Anna Maria Adorni was born and grew up in the town of Fivizziano, in the province of Massa and Carrara in northern Italy. Her father died when she was 15. She wanted to be a Capuchin nun but she gave in to her mother's will and in 1826 married Antonio Domenico Botti, whom she loved very much. Only three months later, her mother died.

"It's enough to love one another very much," said the future blessed about marriage. "All husbands would be good if the women were always attentive to detail and quick," she asserted. She and her husband had six children.

"She thought children were a gift, she really formed them so that they would go to heaven, in the sense of prayer, of faith and the passage from this world to the house of the Father," Father Camera noted.

Harsh test

Her husband died when she was 39, after four months of a severe illness during which she gave him every care. She remained alone with four children (two had already died when very young): Poldino, 16; Alberto, 7; Guido, 4; and Celestina, 3 months.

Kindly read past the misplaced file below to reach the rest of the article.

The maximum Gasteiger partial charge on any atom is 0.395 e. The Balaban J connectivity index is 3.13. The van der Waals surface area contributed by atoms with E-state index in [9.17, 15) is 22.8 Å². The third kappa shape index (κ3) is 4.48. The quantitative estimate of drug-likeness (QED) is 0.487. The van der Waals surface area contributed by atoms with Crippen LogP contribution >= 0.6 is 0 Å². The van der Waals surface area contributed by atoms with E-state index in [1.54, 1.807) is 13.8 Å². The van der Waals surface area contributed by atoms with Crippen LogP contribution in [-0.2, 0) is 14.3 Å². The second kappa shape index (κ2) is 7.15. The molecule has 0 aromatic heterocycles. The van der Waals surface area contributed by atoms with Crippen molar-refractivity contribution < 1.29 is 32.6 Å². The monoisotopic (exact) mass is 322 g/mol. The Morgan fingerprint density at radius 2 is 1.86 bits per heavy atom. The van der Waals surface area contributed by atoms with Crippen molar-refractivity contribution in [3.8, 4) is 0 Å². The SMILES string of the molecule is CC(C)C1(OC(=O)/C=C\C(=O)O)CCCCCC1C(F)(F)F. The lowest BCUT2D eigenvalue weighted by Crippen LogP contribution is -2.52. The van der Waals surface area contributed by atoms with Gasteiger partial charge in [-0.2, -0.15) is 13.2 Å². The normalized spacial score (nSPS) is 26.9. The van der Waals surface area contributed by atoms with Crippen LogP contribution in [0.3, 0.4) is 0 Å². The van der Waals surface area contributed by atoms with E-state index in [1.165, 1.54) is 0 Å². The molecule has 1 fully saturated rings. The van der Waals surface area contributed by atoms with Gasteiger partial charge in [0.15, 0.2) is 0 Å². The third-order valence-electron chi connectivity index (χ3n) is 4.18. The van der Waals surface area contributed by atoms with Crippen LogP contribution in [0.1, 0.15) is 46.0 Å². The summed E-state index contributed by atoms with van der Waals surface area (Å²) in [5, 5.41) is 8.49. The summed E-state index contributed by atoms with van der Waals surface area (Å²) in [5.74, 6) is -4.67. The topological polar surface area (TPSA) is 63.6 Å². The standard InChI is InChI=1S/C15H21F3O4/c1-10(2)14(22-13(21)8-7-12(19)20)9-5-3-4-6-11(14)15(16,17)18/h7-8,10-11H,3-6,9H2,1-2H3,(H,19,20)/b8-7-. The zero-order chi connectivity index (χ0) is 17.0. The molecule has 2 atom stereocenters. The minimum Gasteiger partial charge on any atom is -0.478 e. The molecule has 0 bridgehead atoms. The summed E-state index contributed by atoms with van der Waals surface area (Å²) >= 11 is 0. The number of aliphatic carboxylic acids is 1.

Anna Maria felt the call to become a consecrated widow, to dedicate herself to works of charity, especially with prisoners: "She was very committed to prisoners, in whom no one was interested," said Father Camera.

"And it wasn't a question of visiting prisons as a way of escape. She was always very committed. She lived this motherhood to those who were not her children," he continued.

Then other moments of pain followed. Her children Guido, Alberto and Celestina died while still very young. Only Poldino was left and he entered a Benedictine monastery and died at 26.

Despite all these sorrows, Anna Maria did not lose hope. Many men of faith admired her attitude and some sought her advice, among them St. John Bosco, Bishop Domenico Maria Villa, and Blessed Andrea Ferrari, archbishop of Milan.

Several women wished to follow her example and thus was born a pious union of women visitors of prisons, under the protection of the Sacred Hearts of Jesus and Mary, an association of women volunteers specialized in prison ministry.

On May 1, 1857, together with eight companions, she started the new Congregation of Handmaidens of Blessed Mary Immaculate of Parma. Two years later, she made with them the private vows of chastity, obedience and poverty.